Nargis, one of the leading actresses of Indian cinema, was born as Fatima Rashid on 1 June 1929, and grew up in Bombay (now Mumbai). Her father was originally from Rawalpindi and mother, Jaddanbai, was a singer and dancer.
Fatima started acting in films when she was just six, under the adopted screen name of “Baby Nargis.” She was henceforth known as Nargis throughout her life.
“Nargis had a happy childhood but matters deteriorated rapidly after her parents died in 1948. She became the sole breadwinner in a very extended family. Nineteen of them lived in a three bedroom flat on Marine Drive. Visiting relatives were accommodated on seven charpoys lined up in the corridor outside the bedrooms,” Bhaichand Patel wrote in Outlook magazine in his review of Kishwar Desai’s book Darlingji, The True Love Story of Nargis and Sunil Dutt.
Her first adult role was in the 1943 film Taqdeer, directed by Mehboob Khan. Barely in her teens at the time, she starred opposite the 33-year old Motilal.
Following this she acted in a number of films such as Humayun and Mela. One of her early significant films was the 1948 Aag, in which she was paired opposite Raj Kapoor for the first time. The two went on to become one of the most famous on-screen couples of Hindi cinema. In Aag, Kewal Khanna (played by Raj Kapoor), a theatre artist, gives a new actress Nimmi (played by Nagris) a chance to work in his ambitious play, thanks to the patronage of the wealthy Rajan (played by Prem Nath). But there’s a twist in the tale when Rajan falls in love with Nimmi. The young Nargis was noticed for her performance.
A hit pair
From the late 1940s and through the next decade, Nargis played some of her most memorable roles in films such as Barsaat, Awaara and Shree 420, most of them opposite actor-director Raj Kapoor.
“In Barsaat, she (Nargis) makes her appearance after more than half an hour of the film but she owned the movie with her mix of impish charm — she scrunches her nose while talking — and her passionate pathos when her love is tested…,” Harneet Singh wrote in The Indian Express in November 2013.
Another movie which won acclaims was the 1951 Raj Kapoor-Nargis-starrer Awaara, which is considered to be one of Kapoor’s best works as director. The romance between the lead pair caught the imagination of a newly-independent India, and the film's starkly socialist theme made it very popular outside India too, especially in the Soviet Union and central Asia.
In an article on Awaara in October 2013 in rediff.com, Sukanya Verma wrote: “Nargis is bewitching as the woman in love with varying avatars — the sprite of Bollywood’s most extravagant dream, seductive siren on the beach or a determined lawyer, defending her sweetheart in the courtroom.”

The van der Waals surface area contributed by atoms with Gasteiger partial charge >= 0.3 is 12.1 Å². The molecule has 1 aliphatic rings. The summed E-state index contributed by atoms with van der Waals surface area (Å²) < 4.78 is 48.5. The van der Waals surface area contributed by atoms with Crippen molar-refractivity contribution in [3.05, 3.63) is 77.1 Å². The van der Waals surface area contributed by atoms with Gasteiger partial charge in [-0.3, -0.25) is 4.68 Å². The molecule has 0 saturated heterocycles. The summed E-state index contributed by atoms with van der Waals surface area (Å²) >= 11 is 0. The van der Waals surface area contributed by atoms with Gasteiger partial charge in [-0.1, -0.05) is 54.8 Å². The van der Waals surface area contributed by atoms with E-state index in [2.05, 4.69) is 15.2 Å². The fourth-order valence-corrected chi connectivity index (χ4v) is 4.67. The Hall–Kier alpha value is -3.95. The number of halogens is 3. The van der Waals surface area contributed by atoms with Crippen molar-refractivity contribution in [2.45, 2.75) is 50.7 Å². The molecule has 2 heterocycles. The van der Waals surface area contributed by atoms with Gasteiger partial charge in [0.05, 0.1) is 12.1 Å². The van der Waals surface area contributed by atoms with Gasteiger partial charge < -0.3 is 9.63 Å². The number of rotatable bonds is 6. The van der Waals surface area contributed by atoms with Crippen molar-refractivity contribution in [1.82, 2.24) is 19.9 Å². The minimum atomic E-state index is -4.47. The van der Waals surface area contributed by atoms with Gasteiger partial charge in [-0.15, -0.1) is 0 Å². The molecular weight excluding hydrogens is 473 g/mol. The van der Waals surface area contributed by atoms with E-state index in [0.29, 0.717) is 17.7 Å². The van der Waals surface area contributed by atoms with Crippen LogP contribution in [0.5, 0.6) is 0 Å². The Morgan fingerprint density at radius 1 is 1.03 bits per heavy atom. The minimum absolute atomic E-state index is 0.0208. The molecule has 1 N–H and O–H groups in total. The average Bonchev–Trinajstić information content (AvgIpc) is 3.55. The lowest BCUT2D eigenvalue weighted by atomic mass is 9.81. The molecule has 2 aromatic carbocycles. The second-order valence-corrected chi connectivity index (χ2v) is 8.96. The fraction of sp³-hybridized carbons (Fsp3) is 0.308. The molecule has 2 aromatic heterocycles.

Nargis, famously, wore a swimsuit in the film, which was quite a sensation in that era.
Other than Raj Kapoor, Nargis was often paired opposite the legendary Dilip Kumar.
Mother India and beyond
Nargis played arguably her most important role in the 1957 film Mother India, for which she bagged her first Filmfare Award for best actress.
Often considered to be among the greatest works in Hindi cinema, Mother India saw Nargis play the part of Radha who amid extreme hardship raises her two sons alone in rural India. In many ways Radha became a symbol of Indian motherhood.
As M L Dhawan wrote in The Tribune in April 2003, “As Radha in Mehboob Khan’s Mother India, Nargis imbued divinity to motherhood/womanhood. In the climax scene when Radha guns down her fugitive son Birju (Sunil Dutt), the feelings of seething anguish and tearing rage on her face are to be seen, to be believed. Mother India remains a crowning glory for Nargis as an actress. The image of Nargis balancing a plough on her fragile shoulders simply refuses to fade away from the memory of the cine-goers.”
Nargis later married actor Sunil Dutt, who is said to have rescued her from a fire on the sets of Mother India.
She received the Padma Shri award in 1958. She appeared in fewer films after 1958. Her last appearance in a film was in 1968. In 1980, she was nominated to the Indian Parliament as a member of the Rajya Sabha. She died on 3 May 1981 after a battle with cancer.
One of the legends of Indian cinema, Nargis was a superstar of her time and is counted among other top heroines such as Madhubala and Nutan. Her roles in films such as Awaara and Mother India made created a special place for her in the history of Indian cinema.
Also on this day:
1842 — Satyendranath Tagore, first Indian to join the Indian Civil Service, was born
1985 — Dinesh Karthik, Indian cricketer, was born
1987 — Khwaja Ahmad Abbas, Indian film director and screenwriter, passed away
1996 — Neelam Sanjiva Reddy, sixth President of India, passed away